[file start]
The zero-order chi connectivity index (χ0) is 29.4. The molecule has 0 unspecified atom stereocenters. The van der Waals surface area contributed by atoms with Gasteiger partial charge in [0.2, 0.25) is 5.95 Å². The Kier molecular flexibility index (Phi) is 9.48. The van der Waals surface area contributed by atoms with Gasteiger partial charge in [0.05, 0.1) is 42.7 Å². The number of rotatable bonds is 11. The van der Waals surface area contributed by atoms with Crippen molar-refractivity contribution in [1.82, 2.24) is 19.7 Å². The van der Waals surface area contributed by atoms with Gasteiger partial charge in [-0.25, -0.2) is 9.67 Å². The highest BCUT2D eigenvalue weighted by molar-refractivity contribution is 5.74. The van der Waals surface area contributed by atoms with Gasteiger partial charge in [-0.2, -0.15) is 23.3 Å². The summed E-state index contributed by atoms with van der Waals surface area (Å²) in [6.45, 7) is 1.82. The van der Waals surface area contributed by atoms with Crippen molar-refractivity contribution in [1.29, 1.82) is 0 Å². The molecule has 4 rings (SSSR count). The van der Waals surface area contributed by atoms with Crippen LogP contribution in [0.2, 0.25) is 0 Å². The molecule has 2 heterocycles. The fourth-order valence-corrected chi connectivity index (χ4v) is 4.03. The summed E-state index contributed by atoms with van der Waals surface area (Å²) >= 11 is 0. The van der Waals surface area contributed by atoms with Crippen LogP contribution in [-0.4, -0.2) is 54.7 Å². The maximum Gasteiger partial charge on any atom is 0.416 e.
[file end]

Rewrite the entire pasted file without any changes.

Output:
The zero-order chi connectivity index (χ0) is 29.4. The molecule has 0 unspecified atom stereocenters. The van der Waals surface area contributed by atoms with Gasteiger partial charge in [0.2, 0.25) is 5.95 Å². The Kier molecular flexibility index (Phi) is 9.48. The van der Waals surface area contributed by atoms with Gasteiger partial charge in [0.05, 0.1) is 42.7 Å². The number of rotatable bonds is 11. The van der Waals surface area contributed by atoms with Crippen molar-refractivity contribution in [1.82, 2.24) is 19.7 Å². The van der Waals surface area contributed by atoms with Gasteiger partial charge in [-0.25, -0.2) is 9.67 Å². The highest BCUT2D eigenvalue weighted by molar-refractivity contribution is 5.74. The van der Waals surface area contributed by atoms with Gasteiger partial charge in [-0.2, -0.15) is 23.3 Å². The summed E-state index contributed by atoms with van der Waals surface area (Å²) in [6.45, 7) is 1.82. The van der Waals surface area contributed by atoms with Crippen molar-refractivity contribution in [1.29, 1.82) is 0 Å². The molecule has 4 rings (SSSR count). The van der Waals surface area contributed by atoms with Crippen LogP contribution in [0.2, 0.25) is 0 Å². The molecule has 2 heterocycles. The fourth-order valence-corrected chi connectivity index (χ4v) is 4.03. The summed E-state index contributed by atoms with van der Waals surface area (Å²) >= 11 is 0. The van der Waals surface area contributed by atoms with Crippen LogP contribution in [-0.4, -0.2) is 54.7 Å². The maximum Gasteiger partial charge on any atom is 0.416 e.